GILES:  She‘s righteous, she‘s a righteous black woman, there‘s a difference.

BLANKLEY:  Hello, I mean, I have a lot of trouble commenting on an anguished wife watching this process, I‘m not going.

ABRAMS:  All right.

BLANKLEY:  And let me tell you, I‘ve been in politics an awful long time and I had politicians on my side and on the other side, they get into some situation that‘s personal and you always say let‘s talk about the real issues of (INAUDIBLE) and what everybody cares about is the personal stuff.

ABRAMS:  All right.

CORN:  But we‘ve had plenty of talking on this.

ABRAMS:  Speaking of such, Hillary Clinton was on FOX News tonight and she was asked about Reverend Wright and she pushed on it.  Here‘s what she said.


SEN. HILLARY CLINTON, (D) PRESIDENTIAL CANDIDATE:  I think it‘s offensive and outrageous and you know, I‘m going to express my opinion and others can express theirs.  But you know, it is part of - you know, just an atmosphere that we‘re in today.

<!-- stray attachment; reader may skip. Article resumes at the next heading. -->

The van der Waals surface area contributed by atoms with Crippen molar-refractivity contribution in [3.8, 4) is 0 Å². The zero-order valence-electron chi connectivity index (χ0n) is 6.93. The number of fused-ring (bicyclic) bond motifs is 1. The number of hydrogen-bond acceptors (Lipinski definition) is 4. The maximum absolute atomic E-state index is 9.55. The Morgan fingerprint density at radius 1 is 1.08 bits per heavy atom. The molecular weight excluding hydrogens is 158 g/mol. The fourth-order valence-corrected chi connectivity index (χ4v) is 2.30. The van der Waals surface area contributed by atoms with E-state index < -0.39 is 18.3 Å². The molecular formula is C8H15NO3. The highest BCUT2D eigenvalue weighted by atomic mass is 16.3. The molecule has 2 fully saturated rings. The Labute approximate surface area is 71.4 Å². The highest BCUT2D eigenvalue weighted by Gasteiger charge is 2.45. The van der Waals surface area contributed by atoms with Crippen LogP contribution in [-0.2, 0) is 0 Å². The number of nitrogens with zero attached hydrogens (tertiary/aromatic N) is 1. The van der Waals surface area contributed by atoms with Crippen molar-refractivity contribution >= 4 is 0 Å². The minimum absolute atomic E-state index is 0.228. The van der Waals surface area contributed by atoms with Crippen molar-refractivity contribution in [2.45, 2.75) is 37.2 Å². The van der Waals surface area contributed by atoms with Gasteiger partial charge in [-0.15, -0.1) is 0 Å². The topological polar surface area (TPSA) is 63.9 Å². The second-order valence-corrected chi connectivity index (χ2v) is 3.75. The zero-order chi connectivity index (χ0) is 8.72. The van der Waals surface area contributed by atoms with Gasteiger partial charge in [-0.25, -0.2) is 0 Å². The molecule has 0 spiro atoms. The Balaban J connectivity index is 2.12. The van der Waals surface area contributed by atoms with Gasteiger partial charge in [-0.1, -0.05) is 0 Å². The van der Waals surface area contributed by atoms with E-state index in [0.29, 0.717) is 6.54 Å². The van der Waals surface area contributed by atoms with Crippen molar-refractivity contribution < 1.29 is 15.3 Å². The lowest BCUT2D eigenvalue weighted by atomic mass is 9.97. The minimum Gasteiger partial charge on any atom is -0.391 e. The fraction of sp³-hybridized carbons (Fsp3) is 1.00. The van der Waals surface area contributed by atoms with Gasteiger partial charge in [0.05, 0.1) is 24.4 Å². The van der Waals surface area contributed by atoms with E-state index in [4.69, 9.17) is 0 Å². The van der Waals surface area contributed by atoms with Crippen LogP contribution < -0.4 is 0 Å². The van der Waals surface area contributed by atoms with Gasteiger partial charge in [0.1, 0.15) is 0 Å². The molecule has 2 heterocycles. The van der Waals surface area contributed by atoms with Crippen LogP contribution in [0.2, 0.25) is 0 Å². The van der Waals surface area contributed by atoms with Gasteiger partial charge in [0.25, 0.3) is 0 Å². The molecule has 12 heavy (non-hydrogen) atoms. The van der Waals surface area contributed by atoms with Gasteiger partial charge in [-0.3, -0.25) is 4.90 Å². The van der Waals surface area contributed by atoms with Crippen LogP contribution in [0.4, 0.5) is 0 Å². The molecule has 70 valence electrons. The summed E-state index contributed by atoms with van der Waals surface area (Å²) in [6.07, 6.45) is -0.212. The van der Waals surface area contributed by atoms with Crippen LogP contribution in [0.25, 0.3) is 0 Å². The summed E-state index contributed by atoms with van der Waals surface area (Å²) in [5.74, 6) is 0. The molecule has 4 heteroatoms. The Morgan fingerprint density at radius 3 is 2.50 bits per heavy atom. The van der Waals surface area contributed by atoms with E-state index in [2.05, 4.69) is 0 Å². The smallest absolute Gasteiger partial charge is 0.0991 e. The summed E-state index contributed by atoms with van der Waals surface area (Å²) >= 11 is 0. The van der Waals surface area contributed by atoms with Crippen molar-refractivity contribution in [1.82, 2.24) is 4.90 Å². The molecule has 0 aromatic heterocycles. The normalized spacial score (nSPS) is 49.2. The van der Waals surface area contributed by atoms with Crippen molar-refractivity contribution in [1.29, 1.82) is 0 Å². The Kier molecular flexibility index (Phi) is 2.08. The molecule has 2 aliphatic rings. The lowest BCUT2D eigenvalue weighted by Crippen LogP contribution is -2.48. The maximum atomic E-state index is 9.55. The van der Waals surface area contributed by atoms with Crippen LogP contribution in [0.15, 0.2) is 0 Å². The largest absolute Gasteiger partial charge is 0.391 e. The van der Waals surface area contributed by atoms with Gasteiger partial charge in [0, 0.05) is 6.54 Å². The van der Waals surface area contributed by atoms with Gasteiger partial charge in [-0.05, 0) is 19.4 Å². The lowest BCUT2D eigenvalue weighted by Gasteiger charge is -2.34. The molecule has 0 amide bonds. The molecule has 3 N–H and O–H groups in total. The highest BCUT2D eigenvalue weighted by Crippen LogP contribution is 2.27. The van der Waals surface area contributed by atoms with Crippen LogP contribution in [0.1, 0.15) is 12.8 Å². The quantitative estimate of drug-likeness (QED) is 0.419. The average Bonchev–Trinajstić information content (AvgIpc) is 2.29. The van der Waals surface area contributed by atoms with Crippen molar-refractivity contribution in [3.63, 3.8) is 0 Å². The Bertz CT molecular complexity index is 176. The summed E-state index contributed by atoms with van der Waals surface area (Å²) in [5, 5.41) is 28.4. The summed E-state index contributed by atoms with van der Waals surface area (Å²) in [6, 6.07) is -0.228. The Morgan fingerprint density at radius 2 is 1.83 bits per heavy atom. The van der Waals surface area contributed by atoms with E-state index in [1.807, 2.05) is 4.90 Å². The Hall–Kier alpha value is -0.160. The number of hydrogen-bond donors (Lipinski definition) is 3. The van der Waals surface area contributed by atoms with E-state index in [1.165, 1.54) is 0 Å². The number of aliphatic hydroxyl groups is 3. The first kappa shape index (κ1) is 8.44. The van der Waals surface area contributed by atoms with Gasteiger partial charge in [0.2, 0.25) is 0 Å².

Well, I think that he made his views clear finally.  That he disagreed.  And I think that‘s what he had to do.


ABRAMS:  You know, David Corn, some people are interpreting that as Hillary slamming Obama.  I think it‘s just the opposite.  I think she was using the exact same words he used in describing Wright which was outrageous, et cetera, and I think that she was trying not to be seen as capitalizing on it.

CORN:  Well, I think—she kind of this threaded the needle there which is not unlike her and I think she missed an opportunity which is to say—you know, this is really sad.  I feel for Barack Obama.  When we run for president, when we enter political life, you know, we hope to not get saddled with such controversies and drag people around us into this but it happens.

And identify with him and sort of for a moment, sort of show that there‘s something other than calculation going on.

ABRAMS:  Tony.

BLANKLEY:  But I think, David, I think she would be accused of having crocodile tears if she did that, in a sense was that O‘Reilly was pressing her to give a harder answer and she eventually gave O‘Reilly what he wanted but she was trying to duck it, I thought.

GILES:  Well, I don‘t know, Tony, I think she was sort of looking like she tried to duck it and then she went for it.

ABRAMS:  But she didn‘t really go for it.

BLANKLEY:  You can never tell with a Clinton.

GILES:  But I agree with David, this could have been a really good opportunity for her after her own personal experience with way too much examination of a person‘s personal life.